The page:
What Is Elastic Demand? Formula, Curve, and Examples

When the Amount Bought Is Very Sensitive to Price

Elastic Demand
A perfectly elastic demand curve is horizontal because a imperceptible change in price will create an infinite change in demand.

Elastic demand is when price or other factors have a big effect on the quantity consumers want to buy. You'll see it most often when consumers respond to price changes. If the price goes down just a little, they'll buy a lot more. If prices rise just a bit, they'll stop buying as much and wait for them to return to normal. Price is one of the five determinants of demand

If a good or service has elastic demand, it means consumers will do a lot of comparison shopping.

They typically do this when they aren't desperate to have it or they don't need it every day. They'll also comparison shop when there are a lot of other similar choices. 

The law of demand guides the relationship between price and the quantity bought. It states that the quantity purchased has an inverse relationship with price. When prices rise, people buy less. The elasticity of demand tells you how much the amount bought decreases when the price increases.

Other Types

There are two other types of demand elasticity. They also measure how much the quantity purchased changes when the price does.

  1. Inelastic demand is when the quantity demanded changes less than the price does.
  2. Unit elastic demand is when the quantity demanded changes the same percent that the price does.

Formula

The formula for elastic demand is the percent change in quantity demanded divided by the percent change in price. 

Elastic demand is when the percent change in the quantity demanded exceeds the percent change in price.

That makes the ratio more than one. For example, say the quantity demanded rose 10 percent when the price fell 5 percent. The ratio is 0.10/0.05 = 2.00.

Perfectly elastic demand is when the quantity demanded skyrockets to infinity when the price drops any amount. That, of course, could not happen in real life.

But many commodities approach that situation because they are highly competitive. The price is really the only thing that matters.

For example, two stores sell identical ounces of gold. One sells it for $1,800 an ounce while the other one sells it for $1,799 an ounce. With perfectly elastic demand, no one would buy the more expensive gold. Instead, they all buy gold from the less expensive dealer sells. In the real-life situation of almost perfect elasticity, many people will choose the cheaper gold over the more expensive, rather than all people. Some might buy the more expensive gold because they like the shop owner better.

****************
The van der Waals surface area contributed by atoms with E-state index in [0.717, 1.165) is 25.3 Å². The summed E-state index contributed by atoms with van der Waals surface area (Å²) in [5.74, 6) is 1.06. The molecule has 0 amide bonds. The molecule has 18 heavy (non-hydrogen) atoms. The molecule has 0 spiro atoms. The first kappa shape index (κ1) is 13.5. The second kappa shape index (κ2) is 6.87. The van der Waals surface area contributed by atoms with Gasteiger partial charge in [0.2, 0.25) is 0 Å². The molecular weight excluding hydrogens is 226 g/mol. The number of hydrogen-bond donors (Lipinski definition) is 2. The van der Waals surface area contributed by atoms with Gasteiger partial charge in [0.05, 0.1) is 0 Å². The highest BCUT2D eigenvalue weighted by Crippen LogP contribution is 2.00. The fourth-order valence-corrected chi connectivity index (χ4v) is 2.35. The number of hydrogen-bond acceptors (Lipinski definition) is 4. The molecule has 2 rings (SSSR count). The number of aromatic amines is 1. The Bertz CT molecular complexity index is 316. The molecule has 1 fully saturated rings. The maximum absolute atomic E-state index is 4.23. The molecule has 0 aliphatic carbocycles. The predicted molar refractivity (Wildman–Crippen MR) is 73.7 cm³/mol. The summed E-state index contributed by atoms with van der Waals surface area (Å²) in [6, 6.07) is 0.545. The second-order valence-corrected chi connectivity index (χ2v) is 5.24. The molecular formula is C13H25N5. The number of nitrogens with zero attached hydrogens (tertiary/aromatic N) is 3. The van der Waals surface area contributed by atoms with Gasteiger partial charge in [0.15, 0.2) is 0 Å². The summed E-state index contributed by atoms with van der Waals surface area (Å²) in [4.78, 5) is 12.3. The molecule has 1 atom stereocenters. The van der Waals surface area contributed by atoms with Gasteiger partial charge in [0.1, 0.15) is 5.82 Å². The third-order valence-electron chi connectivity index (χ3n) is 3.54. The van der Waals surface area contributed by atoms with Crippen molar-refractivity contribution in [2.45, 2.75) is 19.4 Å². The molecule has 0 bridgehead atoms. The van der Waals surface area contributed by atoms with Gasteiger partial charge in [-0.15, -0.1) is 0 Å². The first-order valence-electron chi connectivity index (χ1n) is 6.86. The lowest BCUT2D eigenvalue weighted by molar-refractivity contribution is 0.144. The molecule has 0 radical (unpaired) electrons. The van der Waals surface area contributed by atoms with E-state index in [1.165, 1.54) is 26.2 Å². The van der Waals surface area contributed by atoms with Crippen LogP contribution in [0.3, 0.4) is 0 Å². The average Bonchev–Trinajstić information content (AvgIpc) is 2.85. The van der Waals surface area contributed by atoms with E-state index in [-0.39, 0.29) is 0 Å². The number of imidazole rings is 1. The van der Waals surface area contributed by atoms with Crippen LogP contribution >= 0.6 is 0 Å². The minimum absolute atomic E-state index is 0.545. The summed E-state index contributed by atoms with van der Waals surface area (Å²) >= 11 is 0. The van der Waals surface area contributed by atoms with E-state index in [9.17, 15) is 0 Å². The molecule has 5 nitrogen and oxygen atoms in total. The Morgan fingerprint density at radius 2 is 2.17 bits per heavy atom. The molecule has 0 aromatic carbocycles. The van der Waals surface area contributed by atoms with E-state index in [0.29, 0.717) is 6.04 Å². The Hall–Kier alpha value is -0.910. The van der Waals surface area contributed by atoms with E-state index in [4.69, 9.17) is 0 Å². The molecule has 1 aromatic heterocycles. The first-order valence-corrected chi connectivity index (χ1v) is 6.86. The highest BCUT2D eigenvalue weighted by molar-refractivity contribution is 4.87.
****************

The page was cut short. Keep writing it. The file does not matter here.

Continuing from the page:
Inelastic demand is when the quantity demanded rises by a lower percent than the price drops. For example, the quantity might rise 2 percent when the price fell 5 percent. That ratio is .02/.05 = .40, or less than one.

Unit elastic demand is when the quantity demanded changes the same percent as the change in price. In that case, the ratio is one. For example, the quantity demanded increased 5 percent in response to a price drop of 5 percent. The ratio is .05/.05 = 1. The price was a negative move while the quantity was a positive move. But there’s no need to include the minus sign since everyone knows that demand moves inversely to price.

Elastic Demand Curve

The demand curve is an easy way to determine if demand is elastic. The quantity demanded will change much more than the price. As a result, the curve will look lower and flatter than the unit elastic curve, which is a diagonal. The more elastic the demand, the flatter the curve. The graphic above shows the perfectly horizontal line of a perfectly elastic demand curve. 

The demand curve is based on the demand schedule. This table describes exactly how many units will be bought at each price.

Price is one of the five factors that determine demand.  There's a sixth, number of buyers, that drives aggregate demand. The important thing to know is that the demand curve only shows how the quantity changes in response to price, ceteris paribus (all other things being equal). If one of the other determinants change, it will shift the entire demand curve.

That means more (or less) will be demanded, even though the price remains the same.

Examples

A good example of elastic demand is housing. That's because there are so many different housing choices.  People could live in a townhouse, condo, apartment or even with friends or family. Because there are so many options, it’s easy for people to not pay more than they want to. 

Clothing also has elastic demand. True, people have to wear clothes, but there are many choices of what kind of clothing and how much to spend. When some stores offer sales, other stores have to lower their clothing prices to maintain demand. Small stores that can't offer huge discounts go out of business. During the Great Recession, many clothing stores were replaced by second-hand stores that offered quality used clothing at steeply discounted prices.